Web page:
Naturally reducing drug 'friendly fire'

By Mike Nagle

- Last updated on GMT

Related tags: Cells, Cancer

A new technique mimics Nature to mark cancer tumours for
destruction by the immune system while leaving healthy cells alive,
and could potentially lead to anticancer drugs with fewer side
effects.

Scientists at the University of Wisconsin-Madison have attached a molecule to tumours, which is then recognised by immune system antibodies and the cell is killed. By mimicking Nature's way of recognising cells, the team hope their drug could have fewer side effects than established chemotherapies. The many debilitating side effects of chemotherapy are often caused when a drug kills healthy cells as well as tumour cells. Therefore, drug developers are constantly on the look out for new techniques for delivering anticancer drugs preferentially to tumour cells, and so avoiding this 'friendly fire'. "This study suggests that the cell recognition mode we used can direct an endogenous immune response to destroy cancer cells selectively,"​ said Professor Laura Kiessling. "We think this could lead to a new class of therapeutic agents not only for cancer but also for other diseases involving harmful cells." ​ Cancer cells often have higher levels of certain receptors on their surface than normal cells. The tumours can be preferentially targeted by combining a deadly anticancer drug with another molecule that binds strongly to one of these receptors. However, even if the target is only found in low levels on healthy cells, the strong binding leads to a kind of one-shot, one-kill effect where healthy cells are also killed. Contrastingly, cell recognition in living systems involves binding agents that only attach weakly to targets - the agent needs to bind to several receptors at once to stick to the cell. This cuts down on cases of mistaken identity because if the agent attaches to the wrong type of cell, it can be easily displaced. Prof Kiessling decided to develop a drug which mimicked this natural process. They took a molecule that binds to a receptor called integrin, which is found in higher levels in cancer cells. However, instead of attaching a toxic anticancer drug, they attached a carbohydrate called alpha-Gal. The body naturally produces an antibody to alpha-Gal - called anti-Gal. However, the two only bind together weakly, and so an immune response only occurs if anti-Gal can bind to several alpha-Gal molecules at once. In a series of cell based experiments, Kiessling's drug only recognised and killed cells where integrin was found in high levels. In cells with lower levels of the receptor, the drug still bound but the resulting levels of alpha-Gal weren't high enough to elicit an immune response. The team also attached a common anticancer drug, doxorubicin, to the same integrin binding agent. The cells were killed regardless of the amount of integrin they carried. "What we've shown is that you don't need a receptor that's found solely on tumour cells,"​ said Prof Kiessling. "You just need one that's found in significantly higher numbers on cancerous cells than on normal ones."​ The team are now looking at increasing the selectivity even further by developing agents that bind two different receptors.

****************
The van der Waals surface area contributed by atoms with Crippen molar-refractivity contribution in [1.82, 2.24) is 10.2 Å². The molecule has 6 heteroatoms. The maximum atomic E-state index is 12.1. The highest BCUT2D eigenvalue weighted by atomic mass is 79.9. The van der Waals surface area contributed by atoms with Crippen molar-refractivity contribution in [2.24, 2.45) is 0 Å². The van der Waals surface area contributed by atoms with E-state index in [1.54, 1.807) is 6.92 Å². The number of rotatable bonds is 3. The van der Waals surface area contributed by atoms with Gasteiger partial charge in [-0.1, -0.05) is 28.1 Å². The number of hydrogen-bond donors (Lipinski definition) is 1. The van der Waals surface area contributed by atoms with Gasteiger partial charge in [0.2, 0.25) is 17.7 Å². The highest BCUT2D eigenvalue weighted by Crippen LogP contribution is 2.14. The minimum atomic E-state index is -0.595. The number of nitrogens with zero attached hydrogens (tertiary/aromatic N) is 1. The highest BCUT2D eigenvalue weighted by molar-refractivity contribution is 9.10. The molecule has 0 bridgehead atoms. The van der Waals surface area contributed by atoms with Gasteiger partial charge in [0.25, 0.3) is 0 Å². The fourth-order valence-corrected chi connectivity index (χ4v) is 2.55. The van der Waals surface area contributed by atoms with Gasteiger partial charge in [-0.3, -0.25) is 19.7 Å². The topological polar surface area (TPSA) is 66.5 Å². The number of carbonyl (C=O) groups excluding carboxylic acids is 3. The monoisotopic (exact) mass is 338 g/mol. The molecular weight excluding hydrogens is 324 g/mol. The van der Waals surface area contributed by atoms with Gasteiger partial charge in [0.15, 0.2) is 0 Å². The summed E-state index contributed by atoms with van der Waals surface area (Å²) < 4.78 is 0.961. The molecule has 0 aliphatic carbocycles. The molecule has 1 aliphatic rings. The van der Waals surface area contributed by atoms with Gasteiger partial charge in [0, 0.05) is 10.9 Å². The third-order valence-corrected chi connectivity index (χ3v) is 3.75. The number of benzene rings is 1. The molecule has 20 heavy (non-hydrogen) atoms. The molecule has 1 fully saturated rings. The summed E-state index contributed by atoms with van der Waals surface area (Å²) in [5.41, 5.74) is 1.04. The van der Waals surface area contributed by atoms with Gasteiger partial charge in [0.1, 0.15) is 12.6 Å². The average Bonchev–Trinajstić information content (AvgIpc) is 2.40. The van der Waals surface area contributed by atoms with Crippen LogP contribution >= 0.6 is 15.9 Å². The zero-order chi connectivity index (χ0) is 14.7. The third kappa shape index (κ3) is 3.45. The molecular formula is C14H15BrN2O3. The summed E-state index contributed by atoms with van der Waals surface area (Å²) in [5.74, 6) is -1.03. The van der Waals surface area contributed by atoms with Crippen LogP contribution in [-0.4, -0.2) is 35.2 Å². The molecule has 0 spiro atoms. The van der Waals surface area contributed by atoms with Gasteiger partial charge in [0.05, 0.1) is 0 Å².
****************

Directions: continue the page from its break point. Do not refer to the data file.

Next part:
Related topics: Preclinical Research

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